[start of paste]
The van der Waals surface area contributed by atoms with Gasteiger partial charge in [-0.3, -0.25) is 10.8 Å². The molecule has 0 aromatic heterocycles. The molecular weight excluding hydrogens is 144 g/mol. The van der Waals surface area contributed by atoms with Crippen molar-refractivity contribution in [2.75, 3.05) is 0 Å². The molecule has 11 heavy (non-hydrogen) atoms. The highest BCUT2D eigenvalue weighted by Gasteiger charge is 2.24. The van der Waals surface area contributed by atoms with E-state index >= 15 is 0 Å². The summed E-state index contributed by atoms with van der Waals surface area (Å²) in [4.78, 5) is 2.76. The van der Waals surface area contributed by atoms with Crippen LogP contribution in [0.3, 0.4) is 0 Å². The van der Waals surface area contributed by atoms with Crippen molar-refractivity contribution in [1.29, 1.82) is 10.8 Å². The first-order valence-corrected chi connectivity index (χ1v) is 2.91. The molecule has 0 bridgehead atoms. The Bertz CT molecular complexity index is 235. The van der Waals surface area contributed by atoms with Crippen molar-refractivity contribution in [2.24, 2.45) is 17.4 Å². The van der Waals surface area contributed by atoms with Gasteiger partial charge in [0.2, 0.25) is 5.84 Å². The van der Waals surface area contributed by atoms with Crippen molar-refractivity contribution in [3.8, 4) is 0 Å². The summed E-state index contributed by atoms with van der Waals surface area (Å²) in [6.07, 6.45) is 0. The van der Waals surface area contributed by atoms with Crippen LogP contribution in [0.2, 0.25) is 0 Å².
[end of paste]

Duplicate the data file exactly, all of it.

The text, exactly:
The van der Waals surface area contributed by atoms with Gasteiger partial charge in [-0.3, -0.25) is 10.8 Å². The molecule has 0 aromatic heterocycles. The molecular weight excluding hydrogens is 144 g/mol. The van der Waals surface area contributed by atoms with Crippen molar-refractivity contribution in [2.75, 3.05) is 0 Å². The molecule has 11 heavy (non-hydrogen) atoms. The highest BCUT2D eigenvalue weighted by Gasteiger charge is 2.24. The van der Waals surface area contributed by atoms with E-state index >= 15 is 0 Å². The summed E-state index contributed by atoms with van der Waals surface area (Å²) in [4.78, 5) is 2.76. The van der Waals surface area contributed by atoms with Crippen LogP contribution in [0.3, 0.4) is 0 Å². The van der Waals surface area contributed by atoms with Crippen molar-refractivity contribution in [1.29, 1.82) is 10.8 Å². The first-order valence-corrected chi connectivity index (χ1v) is 2.91. The molecule has 0 bridgehead atoms. The Bertz CT molecular complexity index is 235. The van der Waals surface area contributed by atoms with Crippen molar-refractivity contribution in [2.24, 2.45) is 17.4 Å². The van der Waals surface area contributed by atoms with Gasteiger partial charge in [0.2, 0.25) is 5.84 Å². The van der Waals surface area contributed by atoms with Crippen molar-refractivity contribution in [3.8, 4) is 0 Å². The summed E-state index contributed by atoms with van der Waals surface area (Å²) in [6.07, 6.45) is 0. The van der Waals surface area contributed by atoms with Crippen LogP contribution in [0.2, 0.25) is 0 Å².